Modern possibilities with early laboratory diagnosis of periprosthetic osteolysis predating aseptic loosening in total hip arthroplasty (literature review)

Bragina S.V.


Implant survival is a very important outcome measure of surgical treatment of patients with severe degenerative joint disease in the hip. The aim
of this
review is to summarize the present knowledge on the possibilities for earlier laboratory diagnosis of osteolysis and prognostic approaches to prevent aseptic loosening of prosthetic implants.
Periprosthetic osteolysis is often seen as an early sign of an adverse event associated with the development of unstable total hip arthroplasty (THA). A lot of data support the concept of osteolysis as a condition caused by biomechanical stresses, surgery specific factors, preoperative decrease and postoperative loss of bone mineral density, vascular impairment and chronic inflammation. Hemostasiological, biochemical and immunological parameters of patients were explored before and after THA. Surgical intervention was treated as the cause of secondary immunodeficiency, and results of the recovery period evaluated with regard to the extent to which immunodeficiency appeared to be compensated. Dynamics in stress related bone remodeling around the implant was found to be be a marker for early detection of osteolysis and prediction of aseptic loosening of THA, as well as control over the "target" of drug exposure.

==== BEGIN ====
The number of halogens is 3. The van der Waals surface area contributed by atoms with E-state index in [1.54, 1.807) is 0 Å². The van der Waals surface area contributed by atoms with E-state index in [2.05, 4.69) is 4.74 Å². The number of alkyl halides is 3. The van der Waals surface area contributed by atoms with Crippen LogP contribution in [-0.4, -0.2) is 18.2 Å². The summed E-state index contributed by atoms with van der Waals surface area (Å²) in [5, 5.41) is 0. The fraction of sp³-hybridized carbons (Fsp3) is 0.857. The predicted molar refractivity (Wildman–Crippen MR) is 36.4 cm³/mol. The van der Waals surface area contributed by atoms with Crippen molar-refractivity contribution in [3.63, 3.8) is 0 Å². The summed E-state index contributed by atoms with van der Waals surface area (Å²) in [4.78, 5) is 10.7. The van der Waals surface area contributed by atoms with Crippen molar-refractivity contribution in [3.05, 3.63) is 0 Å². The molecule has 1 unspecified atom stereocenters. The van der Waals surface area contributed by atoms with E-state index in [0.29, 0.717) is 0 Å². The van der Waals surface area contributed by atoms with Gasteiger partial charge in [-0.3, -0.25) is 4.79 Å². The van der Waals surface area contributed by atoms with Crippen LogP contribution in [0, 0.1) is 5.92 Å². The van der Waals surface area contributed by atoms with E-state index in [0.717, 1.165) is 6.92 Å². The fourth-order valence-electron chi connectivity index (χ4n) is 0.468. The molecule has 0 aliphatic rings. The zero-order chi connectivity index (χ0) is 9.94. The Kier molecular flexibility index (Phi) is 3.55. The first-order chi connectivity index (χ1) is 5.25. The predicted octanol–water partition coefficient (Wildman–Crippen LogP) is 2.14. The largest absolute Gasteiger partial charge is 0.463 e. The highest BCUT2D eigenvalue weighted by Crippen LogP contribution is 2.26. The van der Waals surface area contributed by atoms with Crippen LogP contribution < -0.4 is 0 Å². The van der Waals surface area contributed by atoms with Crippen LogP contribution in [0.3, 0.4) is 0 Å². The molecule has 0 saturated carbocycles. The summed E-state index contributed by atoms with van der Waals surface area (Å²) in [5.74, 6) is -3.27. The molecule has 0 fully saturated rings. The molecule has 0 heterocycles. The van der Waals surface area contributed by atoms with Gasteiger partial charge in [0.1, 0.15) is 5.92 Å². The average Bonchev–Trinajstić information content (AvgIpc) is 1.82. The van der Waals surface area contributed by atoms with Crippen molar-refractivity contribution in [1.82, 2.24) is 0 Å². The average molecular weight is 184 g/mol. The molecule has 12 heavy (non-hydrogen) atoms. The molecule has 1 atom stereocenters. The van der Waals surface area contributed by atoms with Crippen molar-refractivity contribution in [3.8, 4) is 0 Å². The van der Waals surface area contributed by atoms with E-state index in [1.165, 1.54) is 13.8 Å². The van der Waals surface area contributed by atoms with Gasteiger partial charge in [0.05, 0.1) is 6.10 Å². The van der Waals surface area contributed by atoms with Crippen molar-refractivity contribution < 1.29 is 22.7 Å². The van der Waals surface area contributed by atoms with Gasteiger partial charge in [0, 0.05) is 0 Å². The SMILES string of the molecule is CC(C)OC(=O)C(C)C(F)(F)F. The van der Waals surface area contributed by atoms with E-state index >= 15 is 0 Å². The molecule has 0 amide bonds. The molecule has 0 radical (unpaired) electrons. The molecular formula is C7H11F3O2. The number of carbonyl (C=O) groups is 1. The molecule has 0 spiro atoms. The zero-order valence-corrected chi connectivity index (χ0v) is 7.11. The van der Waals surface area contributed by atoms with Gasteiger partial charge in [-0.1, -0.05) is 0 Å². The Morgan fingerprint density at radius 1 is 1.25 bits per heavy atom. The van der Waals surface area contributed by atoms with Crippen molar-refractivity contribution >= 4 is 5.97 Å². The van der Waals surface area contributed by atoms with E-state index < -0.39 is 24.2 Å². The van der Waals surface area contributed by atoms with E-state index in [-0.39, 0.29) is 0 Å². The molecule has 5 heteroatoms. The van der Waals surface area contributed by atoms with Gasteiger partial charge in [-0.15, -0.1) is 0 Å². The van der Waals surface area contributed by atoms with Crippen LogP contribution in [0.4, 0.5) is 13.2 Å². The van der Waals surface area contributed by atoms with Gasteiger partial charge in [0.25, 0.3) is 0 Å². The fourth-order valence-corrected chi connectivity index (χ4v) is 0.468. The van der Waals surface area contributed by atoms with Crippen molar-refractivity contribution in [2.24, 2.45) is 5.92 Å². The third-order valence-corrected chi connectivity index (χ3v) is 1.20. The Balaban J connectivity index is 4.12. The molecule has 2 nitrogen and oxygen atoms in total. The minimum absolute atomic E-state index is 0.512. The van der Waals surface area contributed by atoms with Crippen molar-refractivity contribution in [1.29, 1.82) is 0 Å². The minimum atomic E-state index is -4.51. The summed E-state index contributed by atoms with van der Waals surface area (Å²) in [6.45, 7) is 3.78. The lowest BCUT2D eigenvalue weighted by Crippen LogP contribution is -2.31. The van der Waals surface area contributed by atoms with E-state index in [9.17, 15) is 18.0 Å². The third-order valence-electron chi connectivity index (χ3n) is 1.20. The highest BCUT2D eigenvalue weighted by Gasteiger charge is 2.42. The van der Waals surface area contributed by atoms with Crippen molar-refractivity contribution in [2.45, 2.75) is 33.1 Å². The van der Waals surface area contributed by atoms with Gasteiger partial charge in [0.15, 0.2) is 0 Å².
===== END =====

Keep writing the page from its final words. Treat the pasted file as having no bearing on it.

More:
Literature review suggests that there is a common understanding of the pathogenesis of osteolysis and the development of aseptic loosening of THA, and there is scanty data on the laboratory markers for early diagnosis and prediction of the complication that would require further study.


total hip arthroplasty, osteolysis, endoprosthesis loosening, prediction

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